The most important of these themes, which I want to emphasize on my project for this year, is the language barrier. Language is a large, if not the biggest occurring issue for refugees. The language barrier that refugees experience not only prevents them from obtaining a job or seeking health care, but it causes the mental health issues that make resettling difficult. These issues include neurosis, anxiety, depression, and more. When refugees are traveling and are unable to communicate their wants or needs, this leads to the halt in the development of friendships for both adults and children. These families facing these barriers wish to go back home or start over when they feel that their language and identity are slowly washing away with the new language, negative attention, and new atmosphere. Suicide, drug, or even alcohol abuse can be found in the isolation that refugees face. The way to ensure that refugees do not face this isolation is simply to ensure that the refugees know the language of their new home.

The reason why it is important to make sure these refugees are safe is that they are critical to our global development. Not only from research did I learn this, but through my own life experiences. My father was able to settle in this small city, making his own medical practice and starting all over again. The area we live in was in need of a primary health care practice, and the refugees that are “bringing an economic and cultural burden” provided basic needs for them.

With this, I want to create a product that goes along with my research for this year. Since language/cultural barriers were found to be the prominent cause of problems when refugees move, my goal is to create an online platform, safe for teens and adults, to teach each other important languages, provide moral support, and address their mental health issues. We take the programs of The Language Project and provide to the whole world and make it more readily available. By teaching the languages in a fun, safe manner, we are preparing the refugees for the world outside of camps so they can accomplish whatever they please. This an undertaking that I believe will be difficult, but important and worth it in the long run. I want to make it safe, easy, and fun, just as the Language Project’s programs are. I would love to join and participate in what The Language Project has to offer, however, as a young person in the US, it is difficult to make it to the events. If we could create a program online, it would help spread the Language Project to those that cannot physically be at translation slams, cultural mediation workshops, and more.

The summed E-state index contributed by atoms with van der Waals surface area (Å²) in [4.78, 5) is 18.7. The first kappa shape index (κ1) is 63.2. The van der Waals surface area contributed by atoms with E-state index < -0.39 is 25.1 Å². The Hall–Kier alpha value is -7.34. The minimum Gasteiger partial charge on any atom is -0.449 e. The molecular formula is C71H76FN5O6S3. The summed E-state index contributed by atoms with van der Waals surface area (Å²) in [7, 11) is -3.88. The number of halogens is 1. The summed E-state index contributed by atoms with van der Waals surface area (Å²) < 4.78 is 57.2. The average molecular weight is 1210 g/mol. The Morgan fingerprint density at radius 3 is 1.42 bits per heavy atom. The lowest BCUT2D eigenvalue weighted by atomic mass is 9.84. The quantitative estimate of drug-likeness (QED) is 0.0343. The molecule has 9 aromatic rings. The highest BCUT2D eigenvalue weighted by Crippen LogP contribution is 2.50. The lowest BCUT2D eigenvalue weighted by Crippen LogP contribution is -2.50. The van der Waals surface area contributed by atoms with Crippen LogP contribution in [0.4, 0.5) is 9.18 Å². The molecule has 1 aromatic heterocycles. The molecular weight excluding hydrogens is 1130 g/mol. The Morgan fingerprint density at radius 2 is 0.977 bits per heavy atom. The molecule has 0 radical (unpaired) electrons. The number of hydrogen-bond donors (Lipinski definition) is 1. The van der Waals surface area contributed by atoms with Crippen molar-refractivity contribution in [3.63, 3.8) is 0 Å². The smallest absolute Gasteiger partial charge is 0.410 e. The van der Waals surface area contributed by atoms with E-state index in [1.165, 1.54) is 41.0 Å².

By teaching refugees English, we are giving them the key to the world’s problems. They will be the world’s next greatest leaders, mathematicians, scientists, and who knows what else. I am working on starting this as soon as possible and trying to find the most feasible way to undertake this task. I want to stop hearing my teachers, peers, and neighbors explaining to me that these refugees must know English. I now want to make it possible for them to know English. I want them to be able to pursue their dreams with the same chances as me or my classmates. I believe that language is the only way to do this.

We could use the most efficient means of translation and make it fun to ensure that refugees can leave refugee camps to join the world of language and communicate efficiently to have a fresh start, as well as continue the life they were living. They will be able to leave the shame they felt with the label of “refugee” and start wearing the label with pride by tackling the language barrier.

I am Rana Ansari, a rising sophomore at Riverbend High School. I am interested in both science and helping the world’s refugees facing crisis today. I have volunteered at Primary and Urgent Care, my father’s medical practice, in Fredericksburg, Virginia, as well as a biology lab at George Washington University in Washington D.C. I am learning Arabic, Spanish, and studying classical Latin. I plan on graduating high school in 2021 to pursue a career in medicine. My hobbies include playing the piano, the violin, running, and (trying) to save the world!